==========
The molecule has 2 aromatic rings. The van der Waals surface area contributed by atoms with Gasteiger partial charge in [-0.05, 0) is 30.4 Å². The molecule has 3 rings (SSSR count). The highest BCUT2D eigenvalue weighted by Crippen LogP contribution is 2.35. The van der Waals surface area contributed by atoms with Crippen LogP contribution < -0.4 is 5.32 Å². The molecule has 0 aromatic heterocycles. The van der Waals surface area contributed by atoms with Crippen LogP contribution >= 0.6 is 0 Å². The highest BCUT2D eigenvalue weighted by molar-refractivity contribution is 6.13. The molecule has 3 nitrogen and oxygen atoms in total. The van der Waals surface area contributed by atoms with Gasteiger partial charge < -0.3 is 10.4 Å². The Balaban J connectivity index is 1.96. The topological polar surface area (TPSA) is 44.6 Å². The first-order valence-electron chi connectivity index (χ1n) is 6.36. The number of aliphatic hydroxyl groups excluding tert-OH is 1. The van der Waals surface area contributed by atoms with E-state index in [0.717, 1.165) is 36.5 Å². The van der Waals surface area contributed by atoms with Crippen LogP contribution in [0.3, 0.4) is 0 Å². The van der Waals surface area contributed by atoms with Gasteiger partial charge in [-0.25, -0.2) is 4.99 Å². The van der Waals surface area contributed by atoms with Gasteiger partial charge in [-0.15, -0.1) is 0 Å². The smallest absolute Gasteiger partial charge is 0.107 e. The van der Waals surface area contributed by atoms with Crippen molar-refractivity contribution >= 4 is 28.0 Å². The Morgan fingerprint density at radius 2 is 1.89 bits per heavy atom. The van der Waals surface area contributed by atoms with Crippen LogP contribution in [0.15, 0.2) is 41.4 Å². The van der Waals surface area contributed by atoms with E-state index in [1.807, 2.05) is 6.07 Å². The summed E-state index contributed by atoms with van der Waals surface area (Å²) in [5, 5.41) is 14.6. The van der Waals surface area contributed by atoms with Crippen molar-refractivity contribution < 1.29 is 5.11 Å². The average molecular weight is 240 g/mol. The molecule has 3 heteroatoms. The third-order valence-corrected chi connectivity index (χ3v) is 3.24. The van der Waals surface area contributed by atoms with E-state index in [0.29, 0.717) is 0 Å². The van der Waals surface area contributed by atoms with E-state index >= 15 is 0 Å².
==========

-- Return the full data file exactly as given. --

The molecule has 2 aromatic rings. The van der Waals surface area contributed by atoms with Gasteiger partial charge in [-0.05, 0) is 30.4 Å². The molecule has 3 rings (SSSR count). The highest BCUT2D eigenvalue weighted by Crippen LogP contribution is 2.35. The van der Waals surface area contributed by atoms with Crippen LogP contribution < -0.4 is 5.32 Å². The molecule has 0 aromatic heterocycles. The van der Waals surface area contributed by atoms with Crippen LogP contribution >= 0.6 is 0 Å². The highest BCUT2D eigenvalue weighted by molar-refractivity contribution is 6.13. The molecule has 3 nitrogen and oxygen atoms in total. The van der Waals surface area contributed by atoms with Gasteiger partial charge < -0.3 is 10.4 Å². The Balaban J connectivity index is 1.96. The topological polar surface area (TPSA) is 44.6 Å². The first-order valence-electron chi connectivity index (χ1n) is 6.36. The number of aliphatic hydroxyl groups excluding tert-OH is 1. The van der Waals surface area contributed by atoms with E-state index in [0.717, 1.165) is 36.5 Å². The van der Waals surface area contributed by atoms with Crippen LogP contribution in [0.3, 0.4) is 0 Å². The van der Waals surface area contributed by atoms with Gasteiger partial charge in [-0.25, -0.2) is 4.99 Å². The van der Waals surface area contributed by atoms with Gasteiger partial charge in [-0.15, -0.1) is 0 Å². The smallest absolute Gasteiger partial charge is 0.107 e. The van der Waals surface area contributed by atoms with Crippen molar-refractivity contribution >= 4 is 28.0 Å². The Morgan fingerprint density at radius 2 is 1.89 bits per heavy atom. The van der Waals surface area contributed by atoms with Crippen LogP contribution in [0.15, 0.2) is 41.4 Å². The van der Waals surface area contributed by atoms with E-state index in [1.807, 2.05) is 6.07 Å². The summed E-state index contributed by atoms with van der Waals surface area (Å²) in [5, 5.41) is 14.6. The van der Waals surface area contributed by atoms with Crippen molar-refractivity contribution < 1.29 is 5.11 Å². The average molecular weight is 240 g/mol. The molecule has 3 heteroatoms. The third-order valence-corrected chi connectivity index (χ3v) is 3.24. The van der Waals surface area contributed by atoms with E-state index in [0.29, 0.717) is 0 Å². The van der Waals surface area contributed by atoms with E-state index >= 15 is 0 Å².